At the end of March I planted day-neutral strawberries in a raised bed. These are the strawberries that provide three harvests during a growing season. After about three months of growth, the plants are doing well. They have the brightest green leaves and also the biggest leaves I’ve ever seen on strawberry plants.
For the last month I’ve been removing runners from the plants. All strawberry plants produce runners which are technically termed stolons. A stolon is a stem of a plant that grows along the surface of the ground and produces roots and plants at the nodes along the stem. This is a way that plants clone themselves, producing new plants that are genetically identical to the parent plant.
June bearing strawberries are often planted far apart and the runners are allowed to form new plants that create a bed of cloned plants. When I was researching day-neutral strawberries, I read that the plants don’t produce as many runners and it’s recommended that any that do form be removed. Because of this, the plants are spaced much closer than June bearing plants.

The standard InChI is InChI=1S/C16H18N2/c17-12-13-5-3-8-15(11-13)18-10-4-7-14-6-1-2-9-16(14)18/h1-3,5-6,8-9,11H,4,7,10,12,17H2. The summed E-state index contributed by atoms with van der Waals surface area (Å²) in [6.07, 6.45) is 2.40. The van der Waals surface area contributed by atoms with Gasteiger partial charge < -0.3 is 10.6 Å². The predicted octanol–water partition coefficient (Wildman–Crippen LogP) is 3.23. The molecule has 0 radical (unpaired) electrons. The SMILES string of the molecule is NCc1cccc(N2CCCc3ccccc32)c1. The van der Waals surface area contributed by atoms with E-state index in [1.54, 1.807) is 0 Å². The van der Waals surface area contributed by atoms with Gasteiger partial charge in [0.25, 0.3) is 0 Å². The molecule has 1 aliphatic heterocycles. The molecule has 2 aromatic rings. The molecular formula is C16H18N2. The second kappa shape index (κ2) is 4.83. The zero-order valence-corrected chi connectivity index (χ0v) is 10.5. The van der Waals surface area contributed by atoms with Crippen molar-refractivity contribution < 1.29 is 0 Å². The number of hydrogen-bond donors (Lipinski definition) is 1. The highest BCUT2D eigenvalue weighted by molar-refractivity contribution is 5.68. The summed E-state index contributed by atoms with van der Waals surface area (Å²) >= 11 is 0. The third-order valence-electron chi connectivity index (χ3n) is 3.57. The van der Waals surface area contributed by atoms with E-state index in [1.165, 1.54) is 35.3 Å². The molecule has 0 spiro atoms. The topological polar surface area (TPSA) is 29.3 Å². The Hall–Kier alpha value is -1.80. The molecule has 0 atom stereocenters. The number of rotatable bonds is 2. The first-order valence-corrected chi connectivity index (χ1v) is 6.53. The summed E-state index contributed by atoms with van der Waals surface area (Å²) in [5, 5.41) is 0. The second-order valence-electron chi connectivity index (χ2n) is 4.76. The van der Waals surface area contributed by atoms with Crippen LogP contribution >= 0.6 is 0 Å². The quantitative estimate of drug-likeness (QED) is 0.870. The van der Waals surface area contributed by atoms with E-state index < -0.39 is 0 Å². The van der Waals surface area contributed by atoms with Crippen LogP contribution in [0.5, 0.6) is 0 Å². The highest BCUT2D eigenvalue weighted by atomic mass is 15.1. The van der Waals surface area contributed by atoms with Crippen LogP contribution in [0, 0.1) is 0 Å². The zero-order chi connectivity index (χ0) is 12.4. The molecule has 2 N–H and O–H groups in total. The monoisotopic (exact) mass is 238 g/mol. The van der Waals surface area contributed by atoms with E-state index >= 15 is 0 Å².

When I read that day-neutral plants didn’t produce a lot of runners, I was expecting to find one on every other plant. How wrong I was! I’ve found that each is producing about 5 runners. This seems like a lot but when I grew June bearing strawberries, each of those plants could easily have 10 or more runners. So I guess the articles were right – 5 is less than 10 but it still seems like a lot. I’ve followed the article’s advice and have been faithful in cutting the runners off of the plants whenever I see them.
The plants have also started to bloom. When I first planted them there were a few blooms but I cut all of them off so that the plants could get established. Now the blooms are everywhere so I guess this is the summer crop that’s forming. It’ll be interesting to see how these strawberries grow. The same articles that stated there weren’t a lot of runners also reported that the berries are smaller in the summer because of the heat. Well, the heat is coming, so we’ll see what this summer crop of berries will look like.
The fun part of growing something new is that you don’t know what’s going to happen. I have no frame of reference when it comes to growing strawberries that can be picked in July – day-neutral strawberries are a brand new experience for me. I can’t wait to see how these summer strawberries look and taste!